“I am not sure why they chose me,” Abu Ibrahim said, “but it did not matter — it was a good place to work.”

In addition to the power that he was able to wield working in this institution, he also received a monthly salary of $250. At first, his training in computer science landed him a job checking the computers of arrested and wanted people for deleted files, messages, and emails. But it wasn’t long before he was moved back to Deir Ezzor to work. There, he was tasked with collecting human intelligence — talking to people, listening to what residents were saying, and occasionally arresting them.

“I used to go to the barbershops in town and listen while waiting in the line,” Abu Ibrahim said. “Also, I went to the mosques after prayers and listened to what people were talking about while I pretended to be reading the Quran.”

Meanwhile, Abu Ibrahim’s involvement with the Islamic State was destroying his ties to his family. Until today, his father does not support the revolution, and none of his siblings are fighting in the war. “My father told me that he would do anything if I would leave,” Abu Ibrahim said. “He would even help me find a good girl to marry and pay for the wedding, but I did not care.”

Abu Ibrahim refused to abandon his comrades-in-arms.

“The thing I enjoyed most in Daesh was the friendship between fighters,” he said. “There were groups of Americans, French, [and] Arabs, but they really cared about each other, and there was no discrimination.”

Interestingly, the basis for that bond was not just religious belief. Although there were some very religious fighters in the Islamic State, there were many people who joined for money and, according to Abu Ibrahim, “would have converted to Christianity if it paid well.”

While the presumption is that most Islamic State fighters are religious zealots, Abu Ibrahim’s answer suggests that the reality might be more complex. Many people, he argued, joined the jihadi group not because they are true believers, but out of desperation. In some cases, Syrian members of the Islamic State fought for years with Free Syrian Army-affiliated groups — only to become disillusioned when those efforts and sacrifices failed. The Islamic State offered these men a Faustian bargain — to beat Assad, Syrians would not only need to accept financial support from the group but also its ideology. Abu Ibrahim didn’t care what banner fighters fought under, as long as they were fighting against the regime — and winning — so he joined.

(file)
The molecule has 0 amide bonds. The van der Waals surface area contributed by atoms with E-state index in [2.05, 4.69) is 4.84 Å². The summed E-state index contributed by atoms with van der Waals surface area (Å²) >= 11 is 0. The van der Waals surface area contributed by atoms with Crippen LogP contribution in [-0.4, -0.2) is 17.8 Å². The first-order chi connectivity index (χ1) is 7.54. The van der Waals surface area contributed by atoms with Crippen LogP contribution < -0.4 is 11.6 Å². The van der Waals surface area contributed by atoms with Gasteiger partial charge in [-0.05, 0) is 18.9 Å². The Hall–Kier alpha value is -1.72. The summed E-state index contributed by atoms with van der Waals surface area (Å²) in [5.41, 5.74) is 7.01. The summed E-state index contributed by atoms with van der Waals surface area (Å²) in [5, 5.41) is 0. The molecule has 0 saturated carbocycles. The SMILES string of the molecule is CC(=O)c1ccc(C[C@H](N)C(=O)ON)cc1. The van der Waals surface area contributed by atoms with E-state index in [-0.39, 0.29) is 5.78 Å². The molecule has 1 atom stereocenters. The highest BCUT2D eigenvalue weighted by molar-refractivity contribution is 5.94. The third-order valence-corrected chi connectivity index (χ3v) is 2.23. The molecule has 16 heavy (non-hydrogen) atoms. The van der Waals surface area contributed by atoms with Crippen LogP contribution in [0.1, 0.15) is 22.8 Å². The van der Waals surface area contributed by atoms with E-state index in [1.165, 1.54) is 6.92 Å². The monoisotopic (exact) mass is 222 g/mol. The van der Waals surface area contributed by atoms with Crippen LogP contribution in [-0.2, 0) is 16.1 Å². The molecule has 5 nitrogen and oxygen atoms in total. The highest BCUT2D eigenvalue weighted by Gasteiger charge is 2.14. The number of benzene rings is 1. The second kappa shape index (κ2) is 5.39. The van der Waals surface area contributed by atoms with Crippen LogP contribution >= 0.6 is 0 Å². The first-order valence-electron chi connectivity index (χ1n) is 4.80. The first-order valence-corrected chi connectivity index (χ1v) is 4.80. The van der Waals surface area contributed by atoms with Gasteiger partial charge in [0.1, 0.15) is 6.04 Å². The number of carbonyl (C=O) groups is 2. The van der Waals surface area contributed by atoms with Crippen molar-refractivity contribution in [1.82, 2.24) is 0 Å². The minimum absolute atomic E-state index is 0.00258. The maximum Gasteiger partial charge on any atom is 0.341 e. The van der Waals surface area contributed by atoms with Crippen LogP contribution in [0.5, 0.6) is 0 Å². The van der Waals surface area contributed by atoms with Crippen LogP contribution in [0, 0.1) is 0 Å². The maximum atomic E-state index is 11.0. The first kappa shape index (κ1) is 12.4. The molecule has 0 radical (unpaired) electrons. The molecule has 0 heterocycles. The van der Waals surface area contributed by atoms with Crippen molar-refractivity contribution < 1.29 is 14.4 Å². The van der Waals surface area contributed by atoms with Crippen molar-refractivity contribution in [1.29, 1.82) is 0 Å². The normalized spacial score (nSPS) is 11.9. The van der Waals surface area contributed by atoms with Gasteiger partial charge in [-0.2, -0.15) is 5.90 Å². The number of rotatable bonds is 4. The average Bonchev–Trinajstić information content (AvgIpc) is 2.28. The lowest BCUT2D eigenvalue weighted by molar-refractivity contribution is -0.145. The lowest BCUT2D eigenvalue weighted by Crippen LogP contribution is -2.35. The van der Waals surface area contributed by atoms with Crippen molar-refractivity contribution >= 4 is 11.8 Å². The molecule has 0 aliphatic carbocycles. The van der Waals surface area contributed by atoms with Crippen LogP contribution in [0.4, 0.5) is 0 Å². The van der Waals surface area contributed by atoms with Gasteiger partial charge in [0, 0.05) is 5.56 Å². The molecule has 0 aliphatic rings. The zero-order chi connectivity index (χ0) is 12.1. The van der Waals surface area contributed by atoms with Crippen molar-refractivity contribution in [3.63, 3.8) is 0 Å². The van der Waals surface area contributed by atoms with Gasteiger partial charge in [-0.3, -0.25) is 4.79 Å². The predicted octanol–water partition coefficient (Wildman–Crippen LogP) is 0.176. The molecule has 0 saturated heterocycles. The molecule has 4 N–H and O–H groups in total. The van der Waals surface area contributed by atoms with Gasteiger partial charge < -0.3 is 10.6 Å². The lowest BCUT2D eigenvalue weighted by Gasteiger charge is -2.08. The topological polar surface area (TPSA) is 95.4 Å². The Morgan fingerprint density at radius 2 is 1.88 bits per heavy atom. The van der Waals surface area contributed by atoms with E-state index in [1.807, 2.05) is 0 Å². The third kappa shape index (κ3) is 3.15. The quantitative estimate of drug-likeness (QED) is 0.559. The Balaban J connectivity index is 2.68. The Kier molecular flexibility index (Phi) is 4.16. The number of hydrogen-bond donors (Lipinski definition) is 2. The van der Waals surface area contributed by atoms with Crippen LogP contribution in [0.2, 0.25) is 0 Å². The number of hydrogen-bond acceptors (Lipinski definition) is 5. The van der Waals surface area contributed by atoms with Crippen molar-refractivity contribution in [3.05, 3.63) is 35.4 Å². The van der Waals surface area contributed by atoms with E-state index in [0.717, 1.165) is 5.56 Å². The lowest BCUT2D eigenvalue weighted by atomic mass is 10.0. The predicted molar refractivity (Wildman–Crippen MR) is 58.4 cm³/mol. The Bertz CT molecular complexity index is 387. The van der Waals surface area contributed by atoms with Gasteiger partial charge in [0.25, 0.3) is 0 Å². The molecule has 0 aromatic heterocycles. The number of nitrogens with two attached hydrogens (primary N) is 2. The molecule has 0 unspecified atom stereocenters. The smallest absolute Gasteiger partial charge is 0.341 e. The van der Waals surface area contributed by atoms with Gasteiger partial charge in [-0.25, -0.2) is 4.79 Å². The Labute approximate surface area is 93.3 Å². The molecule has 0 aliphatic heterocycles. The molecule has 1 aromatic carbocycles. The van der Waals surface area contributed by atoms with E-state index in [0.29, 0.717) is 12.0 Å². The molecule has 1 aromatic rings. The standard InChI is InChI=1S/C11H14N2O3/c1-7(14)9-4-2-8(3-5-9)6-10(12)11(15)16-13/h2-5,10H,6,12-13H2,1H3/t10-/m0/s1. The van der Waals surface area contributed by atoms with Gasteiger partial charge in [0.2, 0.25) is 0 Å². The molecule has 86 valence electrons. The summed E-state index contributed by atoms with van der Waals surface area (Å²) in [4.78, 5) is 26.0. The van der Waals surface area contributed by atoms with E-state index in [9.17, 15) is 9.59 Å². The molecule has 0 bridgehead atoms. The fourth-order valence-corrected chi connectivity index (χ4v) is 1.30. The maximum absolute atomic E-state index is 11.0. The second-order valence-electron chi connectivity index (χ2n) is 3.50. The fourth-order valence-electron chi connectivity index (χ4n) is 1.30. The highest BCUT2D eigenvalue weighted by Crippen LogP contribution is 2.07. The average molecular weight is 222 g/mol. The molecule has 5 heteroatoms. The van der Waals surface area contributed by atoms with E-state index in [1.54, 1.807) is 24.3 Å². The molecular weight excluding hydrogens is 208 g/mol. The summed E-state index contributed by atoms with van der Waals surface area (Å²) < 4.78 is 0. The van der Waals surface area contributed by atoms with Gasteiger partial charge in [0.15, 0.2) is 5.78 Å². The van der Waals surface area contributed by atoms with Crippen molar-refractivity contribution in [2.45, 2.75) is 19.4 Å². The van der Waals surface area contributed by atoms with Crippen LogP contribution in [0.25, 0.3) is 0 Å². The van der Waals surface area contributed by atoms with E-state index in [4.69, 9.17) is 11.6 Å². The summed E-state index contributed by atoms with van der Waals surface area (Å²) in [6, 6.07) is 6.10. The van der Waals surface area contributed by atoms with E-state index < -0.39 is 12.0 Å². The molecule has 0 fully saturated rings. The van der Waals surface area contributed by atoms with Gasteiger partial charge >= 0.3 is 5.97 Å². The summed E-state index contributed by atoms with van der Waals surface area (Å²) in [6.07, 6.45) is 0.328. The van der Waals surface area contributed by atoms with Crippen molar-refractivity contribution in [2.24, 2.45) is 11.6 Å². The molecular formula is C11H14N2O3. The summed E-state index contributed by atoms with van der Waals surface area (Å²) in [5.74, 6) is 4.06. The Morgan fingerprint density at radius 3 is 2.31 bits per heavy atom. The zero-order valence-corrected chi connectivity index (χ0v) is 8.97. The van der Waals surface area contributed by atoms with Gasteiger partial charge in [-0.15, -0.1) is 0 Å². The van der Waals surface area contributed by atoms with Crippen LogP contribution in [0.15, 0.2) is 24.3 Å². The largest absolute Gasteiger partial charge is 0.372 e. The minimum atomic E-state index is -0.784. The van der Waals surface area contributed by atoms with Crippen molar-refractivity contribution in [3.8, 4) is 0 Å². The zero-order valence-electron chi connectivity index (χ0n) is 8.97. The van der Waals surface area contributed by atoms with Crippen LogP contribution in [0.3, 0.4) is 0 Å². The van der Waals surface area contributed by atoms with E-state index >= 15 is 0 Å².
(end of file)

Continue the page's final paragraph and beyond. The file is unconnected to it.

But Abu Ibrahim was deeply troubled by what he saw after joining the Islamic State. He was not happy with how it treated local civilians. The group’s fighters — especially the foreigners — dealt with local people as if they were the lowest possible class. “I hated it,” Abu Ibrahim said, “and I hated that local people hated me because I was with Daesh.”

He began to realize that even though he and the Islamic State had a common enemy, he did not agree with their basic philosophy. He contended that a lot of Syrian fighters with the group share the same opinion, but cannot do anything to stop its abuses. The Syrians who joined the group, he said, frequently altered their noms de guerre to prevent civilians from remembering them “because they are afraid of what will happen to them after the war.”

Then the Islamic State arrested members of al-Nusra Front, put them in prison in Raqqa, and then executed them in al-Sa’aa Square. These were Abu Ibrahim friends — some of them whom he had known even before their lives were transformed by the war.

“I could not stand it,” Abu Ibrahim said. “And once I saw my friend from [al-Nusra Front] being beheaded, I knew I had to leave.”

But deciding to leave the Islamic State and actually leaving were two very different things. Islamic State fighters caught trying to escape were killed immediately. Abu Ibrahim realized that defecting would require a detailed plan, particularly to get through the jihadi group’s checkpoints on the way out of its territory. He eventually got himself a fake civilian identification card and was able to make the dangerous trip successfully, finally crossing the border into Turkey.

Now, Abu Ibrahim lives in the Turkish city of Urfa. He is thinking about continuing his studies — but with so many educated Syrians currently out of work, he wonders what the point of it would be. He does not keep in touch with anyone from the Islamic State anymore, but he also hasn’t made any new friends. “Here, I am not scared for my life,” he said. “I am just really bored.”

He is not scared of the Islamic State’s retaliation, and does not expect them to try to exact retribution on him for his defection, as long as he stays in Turkey. However, due to the Turkish government’s decision to deepen its coordination with the United States in the war against the Islamic State and its crackdown on jihadis in the country, he’s keeping a low profile these days.

When asked about the possibility of returning to fighting, Abu Ibrahim does not even consider it. “I am just sick of fighting,” he said. The experience with the Islamic State appears to have sapped any religiosity or political conviction from him. “I do not drink,” Abu Ibrahim says, “but I also do not pray.”

Abu Ibrahim is trying to transition back to normal life, but it’s not easy. With the Islamic State, he said, “fighting becomes your ideology.” Now, he must find something else to live for.


Vera Mironova is a visiting fellow at Harvard University. Twitter: @vera_mironov

Ahmet Mhidi is a Syrian freelance journalist.
Sam Whitt is an assistant professor at High Point University, North Carolina.